The smiles are strained and the body language stiff but Conservative David Cameron insists he has much in common with Francois Hollande – the Socialist he refused to meet during France’s elections.
A guard of honour greeted President Francois Hollande on his first presidential visit to the UK – a stark contrast to February when Mr Cameron snubbed the Socialist leader and voiced his support for opponent Nicolas Sarkozy.
The prime minister inflamed the situation further after the French election when he promised to “roll out the red carpet” for any tax exiles seeking to flee higher duties imposed by Mr Hollande’s government.
The leaders steered away from thorny issues on Tuesday. There was no indication they debated how to rein in London’s banks, how to resolve the euro crisis or Mr Hollande’s plans to increase the levy on foreign-owned second homes that would affect 200,000 Britons.
Instead, Mr Cameron and Mr Hollande found common ground discussing foreign policy and defence co-operation between the UK and France.
They agreed measures to deal with the economic crisis should be implemented “rapidly” and that the European Commission’s proposal to increase Brussels’ spending by 14bn euros a year were “unacceptable”. Trade was another safe topic.
“Our economies are closely interwoven. French companies employ 180,000 people across the UK and we export more to France than to China, India, Japan and Turkey combined,” Mr Cameron said at a joint press conference following a working lunch.
The strained cordiality was designed to mend fences after a particularly difficult few months of finger-pointing and rhetoric.
Mr Cameron refuses to back some of the eurozone ideas that may compromise the City of London’s position as Europe’s leading financial centre, and has regularly voiced his fierce opposition to a financial transactions tax desired by Paris. Furthermore, Britain has not ruled out a referendum on whether the UK should redefine its relationship with Brussels.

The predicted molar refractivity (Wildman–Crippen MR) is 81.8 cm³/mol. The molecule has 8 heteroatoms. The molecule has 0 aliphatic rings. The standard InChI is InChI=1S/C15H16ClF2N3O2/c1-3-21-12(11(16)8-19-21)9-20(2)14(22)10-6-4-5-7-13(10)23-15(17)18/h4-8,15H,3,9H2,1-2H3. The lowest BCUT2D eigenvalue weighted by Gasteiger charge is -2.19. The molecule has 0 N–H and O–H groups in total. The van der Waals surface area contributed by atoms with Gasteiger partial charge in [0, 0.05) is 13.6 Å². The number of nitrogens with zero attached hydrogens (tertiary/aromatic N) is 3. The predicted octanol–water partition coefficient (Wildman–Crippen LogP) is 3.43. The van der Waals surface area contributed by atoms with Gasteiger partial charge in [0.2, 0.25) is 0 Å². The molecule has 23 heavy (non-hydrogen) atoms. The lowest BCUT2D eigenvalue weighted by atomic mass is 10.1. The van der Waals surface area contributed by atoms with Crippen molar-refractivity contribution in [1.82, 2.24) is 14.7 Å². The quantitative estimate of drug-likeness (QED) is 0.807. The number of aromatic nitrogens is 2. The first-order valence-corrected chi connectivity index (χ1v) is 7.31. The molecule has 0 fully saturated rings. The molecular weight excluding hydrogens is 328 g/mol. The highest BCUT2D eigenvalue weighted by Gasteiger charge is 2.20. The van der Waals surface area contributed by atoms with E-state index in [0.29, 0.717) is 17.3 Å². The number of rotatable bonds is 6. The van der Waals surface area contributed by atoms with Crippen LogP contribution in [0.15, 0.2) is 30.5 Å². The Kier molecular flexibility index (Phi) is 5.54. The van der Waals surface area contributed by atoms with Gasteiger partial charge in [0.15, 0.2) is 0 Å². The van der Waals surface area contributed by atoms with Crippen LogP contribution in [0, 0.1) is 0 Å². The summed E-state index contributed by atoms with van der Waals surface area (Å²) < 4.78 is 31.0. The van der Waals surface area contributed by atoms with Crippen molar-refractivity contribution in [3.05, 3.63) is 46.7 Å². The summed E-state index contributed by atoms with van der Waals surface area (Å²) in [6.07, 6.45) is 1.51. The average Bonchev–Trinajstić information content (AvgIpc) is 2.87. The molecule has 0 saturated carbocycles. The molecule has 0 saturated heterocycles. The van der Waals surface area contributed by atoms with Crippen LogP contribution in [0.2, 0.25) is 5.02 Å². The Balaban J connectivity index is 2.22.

Mr Hollande has previously described Britain under Mr Cameron as “indifferent” to the fate of the eurozone and attentive only to the interests of the City. He presented a more conciliatory tone today, however.
Speaking though an interpreter, Mr Hollande said he understood Britain did not intend to join the eurozone while France wants integration and solidarity.
“We should see Europe as having different speeds and each can act at its own speed, while respecting the other countries,” he said.
Franco-British spats are hardly unique. The prickly relationship has been ongoing for hundreds of years. France twice vetoed Britain’s application to join the European common market before relenting in 1973.
The rhetoric increased in the last year with France and Britain trading barbs about debt levels. In November, Mr Cameron speculated in front of Britain’s parliament whether the French would accept “a tax on cheese”.
In December, French officials lashed out at Britain to deflect concern about a looming cut in the country’s AAA credit rating.
Chancellor George Osborne in June accused the eurozone debt crisis of “killing off” the British economic recovery.
“Despite the eurozone crisis, Germany, France and the euro area as a whole have so far avoided recession while Britain’s recovery was choked off in the autumn of 2010,” Mr Osborne wrote in an article in The Sunday Telegraph.
Mr Hollande was scheduled to meet the Queen on Tuesday afternoon in a private visit rather than a formal occasion, thus no need for Windsor Castle to roll out the red carpet just yet.